The bottom layer of Ise Bay has experienced remarkably large areas of hypoxic water since 2006. In order to identify the mechanisms of the expansion of hypoxic water after 2006, we conducted a long-term (2003–2016) numerical simulation that was based on a hydrodynamic and lower trophic ecosystem model of the area. The model reproduces the density structures and variability of hypoxic water in the bottom layer of Ise Bay. Interestingly, the simulated hypoxic water areas on the date of monthly observation differs remarkably from the simulated monthly mean values. This implies that once-a-month observation cannot capture precise variation of hypoxic water due to a lack of sampling frequency. The simulation results indicate that the intrusion of outer sea water into the bottom layer (BLI: Bottom Layer Intrusion) plays a key role for driving the year-to-year variation of bottom layer hypoxic water. Our results show that the occurrence of BLI is principally driven by the fortnight fluctuation of tide as clarified in previous research. In addition, BLI is also related to (1) the vertical mixing of sea water due to strong wind, (2) the intensified estuarine circulation caused by river discharge and (3) the upwelling of cold and high-density waters from the outer sea. Among these three factors we found that wind speed and river discharge are related to the recent expansion of hypoxic water in Ise Bay. Since 2004 the mean wind speed in August-September has become weaker and the river discharge has decreased. This may have led to the decreased occurrence of BLI after August, resulting in the expansion of bottom layer hypoxic water in recent years.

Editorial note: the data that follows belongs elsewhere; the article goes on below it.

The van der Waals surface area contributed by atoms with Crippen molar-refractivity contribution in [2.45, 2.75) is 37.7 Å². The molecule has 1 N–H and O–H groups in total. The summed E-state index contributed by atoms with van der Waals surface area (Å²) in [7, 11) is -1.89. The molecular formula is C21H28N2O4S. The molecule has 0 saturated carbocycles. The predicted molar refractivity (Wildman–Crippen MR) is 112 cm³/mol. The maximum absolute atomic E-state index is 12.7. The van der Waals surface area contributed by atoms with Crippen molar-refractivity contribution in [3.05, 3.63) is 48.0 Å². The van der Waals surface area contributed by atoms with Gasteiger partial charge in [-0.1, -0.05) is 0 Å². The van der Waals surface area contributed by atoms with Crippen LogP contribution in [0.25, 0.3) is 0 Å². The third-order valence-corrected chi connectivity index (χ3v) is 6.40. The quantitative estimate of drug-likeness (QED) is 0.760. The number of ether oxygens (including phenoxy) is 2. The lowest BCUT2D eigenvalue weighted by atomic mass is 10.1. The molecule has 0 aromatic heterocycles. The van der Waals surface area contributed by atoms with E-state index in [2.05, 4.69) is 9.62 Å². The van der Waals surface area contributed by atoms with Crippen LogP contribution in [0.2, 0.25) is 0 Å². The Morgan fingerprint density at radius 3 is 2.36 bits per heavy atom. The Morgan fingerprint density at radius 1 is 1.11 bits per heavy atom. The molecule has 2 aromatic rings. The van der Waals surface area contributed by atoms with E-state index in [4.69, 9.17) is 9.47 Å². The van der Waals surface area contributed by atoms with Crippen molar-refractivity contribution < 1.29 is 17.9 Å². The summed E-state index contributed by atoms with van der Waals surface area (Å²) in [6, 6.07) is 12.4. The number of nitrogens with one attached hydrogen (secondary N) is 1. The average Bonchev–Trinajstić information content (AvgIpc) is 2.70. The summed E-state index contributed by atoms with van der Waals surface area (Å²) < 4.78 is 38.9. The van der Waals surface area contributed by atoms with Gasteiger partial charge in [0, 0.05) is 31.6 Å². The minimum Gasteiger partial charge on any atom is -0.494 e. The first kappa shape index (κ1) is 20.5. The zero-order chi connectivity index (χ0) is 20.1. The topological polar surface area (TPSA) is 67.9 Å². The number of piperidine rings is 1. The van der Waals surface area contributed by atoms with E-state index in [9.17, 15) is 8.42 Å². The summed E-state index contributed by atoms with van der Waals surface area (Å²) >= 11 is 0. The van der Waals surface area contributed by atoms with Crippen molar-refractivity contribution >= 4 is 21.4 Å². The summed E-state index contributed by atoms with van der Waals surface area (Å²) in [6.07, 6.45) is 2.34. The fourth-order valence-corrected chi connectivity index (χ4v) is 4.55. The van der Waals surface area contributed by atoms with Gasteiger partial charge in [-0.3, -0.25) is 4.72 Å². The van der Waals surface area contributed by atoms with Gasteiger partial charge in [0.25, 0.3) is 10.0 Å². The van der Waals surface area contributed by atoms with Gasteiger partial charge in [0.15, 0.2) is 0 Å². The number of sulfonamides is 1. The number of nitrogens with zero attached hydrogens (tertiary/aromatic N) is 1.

It is widely known that sardine have population cycles, and that the peak of their populations comes approximately every 60 years for multiple sardine species in distant ocean regions in the world. Until present, although various environment factors, such as oceanographic and climate conditions, were studied to explain the population cycles of sardine resources, Earth’s outer liquid core has not been the subject of the study. The fluctuation of Earth’s outer liquid core is not able to be directly observed. Available data are those obtained indirectly through the ray of geomagnetism from the Earth’s outer liquid core. In this study, we used the geomagnetic data, and found out the followings: (i) a statistically significant correlation was identified between the Index of Geomagnetic Intensity (GEOM) and the Index of Sardine Scale Deposition Rate (SSDR: from 1840 to 2010) (R2=0.394, p=4.029E-20<0.001) and (ii) a statistically significant correlation was also identified between the Index of GEOM and the Sardine Catch Volume in Japan (SCV: from 1910 to 2010) (R2=0.243 (p=1.61E-07<0.001) .